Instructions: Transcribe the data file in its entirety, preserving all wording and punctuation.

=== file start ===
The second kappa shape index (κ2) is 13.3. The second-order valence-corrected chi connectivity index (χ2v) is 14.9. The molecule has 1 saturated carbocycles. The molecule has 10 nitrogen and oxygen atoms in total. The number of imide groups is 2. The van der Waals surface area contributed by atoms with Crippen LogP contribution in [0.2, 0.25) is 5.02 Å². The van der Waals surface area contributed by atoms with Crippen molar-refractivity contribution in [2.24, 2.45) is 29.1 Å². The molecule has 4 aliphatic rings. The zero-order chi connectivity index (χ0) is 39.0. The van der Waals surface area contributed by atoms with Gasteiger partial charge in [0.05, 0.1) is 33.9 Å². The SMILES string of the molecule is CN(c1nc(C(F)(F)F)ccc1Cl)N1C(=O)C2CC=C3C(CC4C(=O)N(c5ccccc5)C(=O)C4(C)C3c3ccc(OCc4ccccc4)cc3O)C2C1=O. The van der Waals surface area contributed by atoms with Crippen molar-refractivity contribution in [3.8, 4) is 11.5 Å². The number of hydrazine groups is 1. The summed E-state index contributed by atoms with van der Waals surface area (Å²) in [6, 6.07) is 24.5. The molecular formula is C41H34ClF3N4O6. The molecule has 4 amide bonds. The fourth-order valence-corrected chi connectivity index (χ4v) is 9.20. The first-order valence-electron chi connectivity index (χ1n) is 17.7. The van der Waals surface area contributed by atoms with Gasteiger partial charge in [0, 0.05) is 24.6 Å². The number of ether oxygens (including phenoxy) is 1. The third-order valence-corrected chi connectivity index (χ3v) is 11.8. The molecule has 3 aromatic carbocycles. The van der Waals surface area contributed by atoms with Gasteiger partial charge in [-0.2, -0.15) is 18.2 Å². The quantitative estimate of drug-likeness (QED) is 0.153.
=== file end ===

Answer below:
The second kappa shape index (κ2) is 13.3. The second-order valence-corrected chi connectivity index (χ2v) is 14.9. The molecule has 1 saturated carbocycles. The molecule has 10 nitrogen and oxygen atoms in total. The number of imide groups is 2. The van der Waals surface area contributed by atoms with Crippen LogP contribution in [0.2, 0.25) is 5.02 Å². The van der Waals surface area contributed by atoms with Crippen molar-refractivity contribution in [2.24, 2.45) is 29.1 Å². The molecule has 4 aliphatic rings. The zero-order chi connectivity index (χ0) is 39.0. The van der Waals surface area contributed by atoms with Gasteiger partial charge in [0.05, 0.1) is 33.9 Å². The SMILES string of the molecule is CN(c1nc(C(F)(F)F)ccc1Cl)N1C(=O)C2CC=C3C(CC4C(=O)N(c5ccccc5)C(=O)C4(C)C3c3ccc(OCc4ccccc4)cc3O)C2C1=O. The van der Waals surface area contributed by atoms with Crippen molar-refractivity contribution in [3.8, 4) is 11.5 Å². The number of hydrazine groups is 1. The summed E-state index contributed by atoms with van der Waals surface area (Å²) in [6, 6.07) is 24.5. The molecular formula is C41H34ClF3N4O6. The molecule has 4 amide bonds. The fourth-order valence-corrected chi connectivity index (χ4v) is 9.20. The first-order valence-electron chi connectivity index (χ1n) is 17.7. The van der Waals surface area contributed by atoms with Gasteiger partial charge in [0, 0.05) is 24.6 Å². The number of ether oxygens (including phenoxy) is 1. The third-order valence-corrected chi connectivity index (χ3v) is 11.8. The molecule has 3 aromatic carbocycles. The van der Waals surface area contributed by atoms with Gasteiger partial charge in [-0.2, -0.15) is 18.2 Å². The quantitative estimate of drug-likeness (QED) is 0.153.